Dead easy if you have the label, but what if that is lost, or you have an established Clematis in a garden you have acquired?
Here are some hints.
Group 1 There is an old gardening saying "If it flowers before June, don't prune." This applies equally to Clematis. Those which flower early in the year, from February until early May are going to be Clematis alpina, macropetala and montana, which for pruning purposes, are all 'Group 1' The flowers are on growth made the previous year which means this type of Clematis must not be pruned early in the year in the spring, or you will cut off the buds and branches on which the flowers are forming, and cut off the potential flowers. This group is an exception within the Clematis group, as it does not require routine annual pruning and will flower happily without pruning. Clematis can be pruned if needed, but always after flowering, to tidy up or contain within a growing space.
Group 2 The next group of Clematis are very popular because they have large showy blooms and can be identified because they flower in early summer May and June, and are varieties such as 'Nelly Moser', (Image above center) 'The President Niobe' and are all known as "Group 2"
Group 3 The third group are the late flowering Clematis. These are a bit confusing because some Clematis in this group have large flowers such as 'Jackmanii', (illustrated above) and others can have small flowers such as C. viticella. Although the flowers sizes are different, they are all distinguishable by the fact that all flower late in the season and are known as "Group 3"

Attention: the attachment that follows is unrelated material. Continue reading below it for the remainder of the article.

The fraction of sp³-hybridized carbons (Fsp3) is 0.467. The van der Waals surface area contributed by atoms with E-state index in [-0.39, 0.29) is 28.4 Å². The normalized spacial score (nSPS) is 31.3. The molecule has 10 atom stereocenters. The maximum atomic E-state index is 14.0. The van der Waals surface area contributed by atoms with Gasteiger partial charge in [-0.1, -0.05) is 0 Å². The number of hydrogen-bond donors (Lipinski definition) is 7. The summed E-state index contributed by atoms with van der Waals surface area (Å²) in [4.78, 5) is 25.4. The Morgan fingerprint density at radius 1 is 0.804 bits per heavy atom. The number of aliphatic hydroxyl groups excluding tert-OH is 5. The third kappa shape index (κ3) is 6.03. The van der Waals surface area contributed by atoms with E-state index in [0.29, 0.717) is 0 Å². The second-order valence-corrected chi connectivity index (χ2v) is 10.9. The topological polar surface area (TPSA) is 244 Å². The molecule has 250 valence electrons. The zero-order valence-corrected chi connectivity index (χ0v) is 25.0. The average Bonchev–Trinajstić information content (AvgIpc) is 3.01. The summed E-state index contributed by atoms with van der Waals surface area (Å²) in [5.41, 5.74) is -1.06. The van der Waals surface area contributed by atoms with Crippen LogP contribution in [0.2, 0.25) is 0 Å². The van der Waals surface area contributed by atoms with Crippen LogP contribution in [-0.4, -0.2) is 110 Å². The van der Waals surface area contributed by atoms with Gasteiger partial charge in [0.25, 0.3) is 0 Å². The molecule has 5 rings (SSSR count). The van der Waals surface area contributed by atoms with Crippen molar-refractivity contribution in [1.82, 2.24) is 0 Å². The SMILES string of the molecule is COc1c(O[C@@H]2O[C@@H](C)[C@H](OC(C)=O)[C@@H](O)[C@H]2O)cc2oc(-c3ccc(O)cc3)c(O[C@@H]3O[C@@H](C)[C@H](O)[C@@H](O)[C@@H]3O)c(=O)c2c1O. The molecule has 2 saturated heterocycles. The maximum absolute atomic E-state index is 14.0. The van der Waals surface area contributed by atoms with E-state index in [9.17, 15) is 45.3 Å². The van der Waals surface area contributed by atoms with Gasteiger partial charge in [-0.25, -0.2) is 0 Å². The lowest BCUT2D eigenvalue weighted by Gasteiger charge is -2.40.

If you make a note when in the year your Clematis flowers you can make a judgement on how to prune it.
Early spring flowering are group 1; summer flowering group 2 and late summer flowering group 3. This is a broad brush approach as the only fail-safe way is to identify the precise variety of Clematis, and then to check to which pruning group to which it belongs. Since there are hundreds of types of clematis and new ones being bred all the time, identification this way is not always easy.
Now you know which Clematis or pruning group it is - what to do next ?